Wednesday, June 05, 2013

100 Years Ago This Spring, June 5, 2013

History does not repeat itself;
at best it sometimes rhymes.
~Mark Twain

Hello family and friends, and greeting to all of you from Northern California on this warm day in late spring as the promise of summer is everywhere to be seen.

James Brooks and Caroline Spear Davis, my great grandparents, were a special couple who deserve to be remembered and celebrated. It was 100 years ago this spring that they migrated from Indiana to Oklahoma in a move that began a whole new chapter in the life of their family. Today the descendants of James and Callie number in the hundreds and are scattered throughout the Western U.S.

In early 1913 when James and Callie packed up and moved westward, they did so with all 7 of their children and Callie's mentally handicapped brother, Clayton Spear.

The second picture, taken in Indiana in 1908 -- 5 years before their move -- is a remarkable old family photo of James and Callie and their 7 children. The children are Winona (far left), Marjorie (in her father's lap), Myra and Bura (in the back), Esther (sitting down in front), Jesse (in the very middle) and Lawrence (on the right).

They were not the first in their larger family to move westward to Oklahoma. Before the turn of the 20th century, James' widowed grandmother Jane Buskirk Davis had made the move, as did James' parents Charles and Melinda Davis in the early 20th century. Eventually 5 of James' 6 siblings relocated to the Sooner state. The lone exception was brother Tom Davis who lived all his life in Owen County, Indiana, where some of his descendants still live today.

Marjorie Davis Millikan (1907-2008), the youngest of James and Callie's children, wrote the following about her family's move.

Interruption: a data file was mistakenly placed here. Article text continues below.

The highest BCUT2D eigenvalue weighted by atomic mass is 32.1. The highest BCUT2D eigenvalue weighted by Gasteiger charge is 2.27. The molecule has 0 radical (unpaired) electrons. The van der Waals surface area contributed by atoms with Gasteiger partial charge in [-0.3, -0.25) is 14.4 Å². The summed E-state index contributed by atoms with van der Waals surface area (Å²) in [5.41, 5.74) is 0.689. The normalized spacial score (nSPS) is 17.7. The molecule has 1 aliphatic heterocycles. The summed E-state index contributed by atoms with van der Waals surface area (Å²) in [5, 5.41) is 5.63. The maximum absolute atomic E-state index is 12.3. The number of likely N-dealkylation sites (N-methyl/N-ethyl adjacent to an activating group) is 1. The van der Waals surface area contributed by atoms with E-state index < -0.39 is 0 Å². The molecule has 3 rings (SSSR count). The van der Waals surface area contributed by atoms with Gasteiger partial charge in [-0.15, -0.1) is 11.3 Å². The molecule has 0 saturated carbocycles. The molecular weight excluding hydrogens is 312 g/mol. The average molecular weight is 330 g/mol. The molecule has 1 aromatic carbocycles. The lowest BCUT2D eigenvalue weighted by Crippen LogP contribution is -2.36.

In March, 1913 the Davis family of nine boarded a train at Spencer, Owen County, Indiana and arrived in Forgan, Beaver County, Oklahoma on March 8. The trip was 800 or 900 miles, and crossed the Mississippi River at St. Louis.

Callie’s brother, Emery Clayton Spear came with them and lived with Callie and Jim most of his life. After Jim’s death, no one in her family offered to care for him since he was unable to care for himself. Callie’s son Lawrence Davis being the eldest son made the decision to admit him to the mental hospital in Fort Supply, Oklahoma. Lawrence was always troubled by his decision, weighing heavily on his heart all his life. Clayton died in 1944 at the age of 74. 

Sometime back my second cousin Jerry Davis emailed me to say that his grandparents John and Vera Davis (James' brother) "moved to Beaver County in June 1912 in two wagons and it took two weeks. They moved in with (their parents) Charles and Malinda Davis in a two room house and lived there for a period of time, but were asked to move out since John's older brother Jim was coming with his family, which included seven children."

All 10 members of James and Callie's household moved into a 2 room house with his parents? Talk about cozy! If nothing else it shows how difficult it was for these migrant ancestors of ours. The effort it took to follow their bliss and move westward and "start from scratch" was tremendous, and deserving of our gratitude and admiration.

What motivated them to move? To be with family was certainly one thing. The possibility of land ownership in the Oklahoma panhandle must have been another. Basically James and Callie were driven by the promise of a better life for them and their loved ones. For these reasons and many others, 100 years later we remember with thanksgiving their sacrifice and strength of spirit. It was courageous people like them who make us who we are today.

James and Callie were both born in Spencer, Indiana in the years following the Civil War, but are laid to rest today beneath a beautiful headstone in Sophia Cemetery in Beaver County, Oklahoma.

Looking at the big family picture over the last 2 centuries, James' grandparents Alexander and Jane Davis had migrated 300 miles to Owen County, Indiana from South East Ohio in the mid 19th century, then James and Callie migrated 900 miles to Beaver County, Oklahoma in the early 20th century. The completion of the migration across the U.S. occurred when their oldest daughter Bura and husband William Shepard moved 1,200 miles to San Diego in 1940. 

That Was Then, This is Now.  Happy Birthday to Emma Wilk tomorrow on the occasion of her 8th birthday. She is one of the GGG grandchildren of James and Callie Davis. In her family line are Bura Davis Shepard, Pauline Shepard Russell, and Beverly Russell Wilk. Emma lives with her mom Shannon Wilk in Atchison, Kansas. Best wishes to both of them, but especially to Emma for a wonderful birthday!

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Steve Shepard

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